I spent the last half of her breakfast clicking for touching her and would off and on move my hand closer to her face and click.  In the end I was able to cup her face with my palm without her shifting her weight, but I will continue to work on that type of hand movement to make it less uncomfortable for her.

Emma will continue to work this until I can touch all parts of her body without her shifting her weight away from me or turning to see what I am doing as I touch her.

Field Trip

I stopped at a local e-smoke shop and got permission to bring Emma in with me.  She was excited at first and wanted to jump on one of the employees (not the owner), but the employee understood she was in training and gave her affection only when her feet were on the floor.  She quickly gained control of herself and began boldly looking about the room.  I had her on her harness at the time, since LLW was not the goal of this first, extended, non-pet friendly store - but instead the experience of being in a place that she couldn't actively explore.

Several patrons came in and she wanted to meet them and would pull heavily on her harness to get to them.  I did not correct her, but just held her in position until she relaxed.  She did try to jump on each of them, but never got contact because of how short I had her lead.  Her lead was not super short, but long enough to allow her to lay quietly beside me and not get to patrons as they passed us.

After five new people came and left the store and she wasn't allowed to greet them, she decided to lay beside Max and wait for me to finish my purchase.  At this point I praised her.  She did at one point see something outside of the store that was exciting and talked a bit under her breath, but overall she was very quiet and extremely polite for her first extended (20 minute) visit to a non-pet friendly location.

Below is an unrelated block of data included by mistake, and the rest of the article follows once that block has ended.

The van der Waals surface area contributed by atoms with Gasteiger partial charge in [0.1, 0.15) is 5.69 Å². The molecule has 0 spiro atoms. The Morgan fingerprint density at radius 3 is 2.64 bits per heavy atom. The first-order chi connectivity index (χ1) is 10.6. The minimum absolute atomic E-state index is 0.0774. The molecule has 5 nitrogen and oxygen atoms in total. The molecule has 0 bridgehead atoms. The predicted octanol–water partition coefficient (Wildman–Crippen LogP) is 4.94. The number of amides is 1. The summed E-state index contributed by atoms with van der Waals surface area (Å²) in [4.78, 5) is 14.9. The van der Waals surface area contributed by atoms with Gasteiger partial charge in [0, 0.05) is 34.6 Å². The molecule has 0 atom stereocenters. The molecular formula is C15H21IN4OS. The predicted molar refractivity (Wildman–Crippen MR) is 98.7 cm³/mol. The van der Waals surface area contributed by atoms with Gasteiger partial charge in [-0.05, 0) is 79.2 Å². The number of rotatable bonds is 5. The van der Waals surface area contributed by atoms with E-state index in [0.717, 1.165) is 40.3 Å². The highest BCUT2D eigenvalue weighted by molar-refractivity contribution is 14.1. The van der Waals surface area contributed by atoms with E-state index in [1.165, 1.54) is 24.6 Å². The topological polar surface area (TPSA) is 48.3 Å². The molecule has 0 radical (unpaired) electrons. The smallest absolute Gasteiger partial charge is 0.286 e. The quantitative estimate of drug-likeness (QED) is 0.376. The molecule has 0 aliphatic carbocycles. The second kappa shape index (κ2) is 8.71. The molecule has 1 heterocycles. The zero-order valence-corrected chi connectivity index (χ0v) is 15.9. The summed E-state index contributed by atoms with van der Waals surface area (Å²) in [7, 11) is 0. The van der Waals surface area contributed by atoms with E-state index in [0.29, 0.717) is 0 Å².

I did see her look at Max several times and mimic him by either sitting or laying down and being calm and quiet while I continued to discuss my purchase with the store owner.  When we went to leave the owner said Emma was a well behaved as Max (who by the way collapsed at my feet and fell asleep during my purchase).  I believe he was impressed a five month old puppy could have such self control!

He welcomed us to come back and train with her again.  Emma made a positive impression on this store owner.


It is clear now I need to take Emma to play grounds and other locations where children play and keep her under threshold while she watches them and is clicked for seeing them.  Something about young children frightens her a bit and I need to ensure she is comfortable with all sorts of people when she sees them.  I don't think she needs to meet them as much as she needs to be comfortable with seeing them.  One prime location will be on my front porch morning and evening when the school bus comes.  Over time I will work her to standing with the children at the bus stop and watching them get on and off the bus, but first she needs to feel okay with children upon sight.

She is teething again, this time molars, and her chewing has become the grand marathon of what toy can be destroyed in the shortest amount of time.  I recently bought new chews for the dogs and think it's time to take Emma chew toy shopping for near indestructible chews she will enjoy when in her puppy relaxation time.  I may have to put up all soft toys at this point since I am afraid she'll gut and eat the cloth and stuffing - which would be hard on her tummy.

Though this week we'll primarily work on Focus, Handling, Go To Mat and Target, she will be practicing her Sit, Down and Come in real life situations.  She is learning to do a sit or down as per my request at the door to go outside, recall from outside to come in and use sit or down at a distance or for a set amount of time to receive rewards when I am working around the house.  Though I am actively focused on only a limited number of items in our planned training sessions, all other aspects of Level 2 come into play in her daily life.  Communication asks the dog not be under foot when around humans, Zen is a daily factor with Attitude's high value meals and other dogs getting something she may not, Jump is used to get into the car or onto my bed, Relax is practiced during the quiet times when I am watching TV or snuggling on the bed and Crate is a daily factor for when she naps, goes to bed or I need to leave the house without her.  Though I may not talk about these items in our daily lessons, she does experience them as part of living within my home during the week.

With the onset of this week the last step of Zen, Traps and Defaults, will be a part of her daily living.  It is default to leave Attitude's food bowl alone, ignore something I lay in the middle of the room that is not for a dog and the cat has become a default Zen item also.  Hopefully we'll be well on our way to completing Level 2 Zen by the end of the week.

Level 1
StepCompletedCompleted CompletedCompletedCompleted
Level 2
FocusLazy LeashGo To MatCrateDistance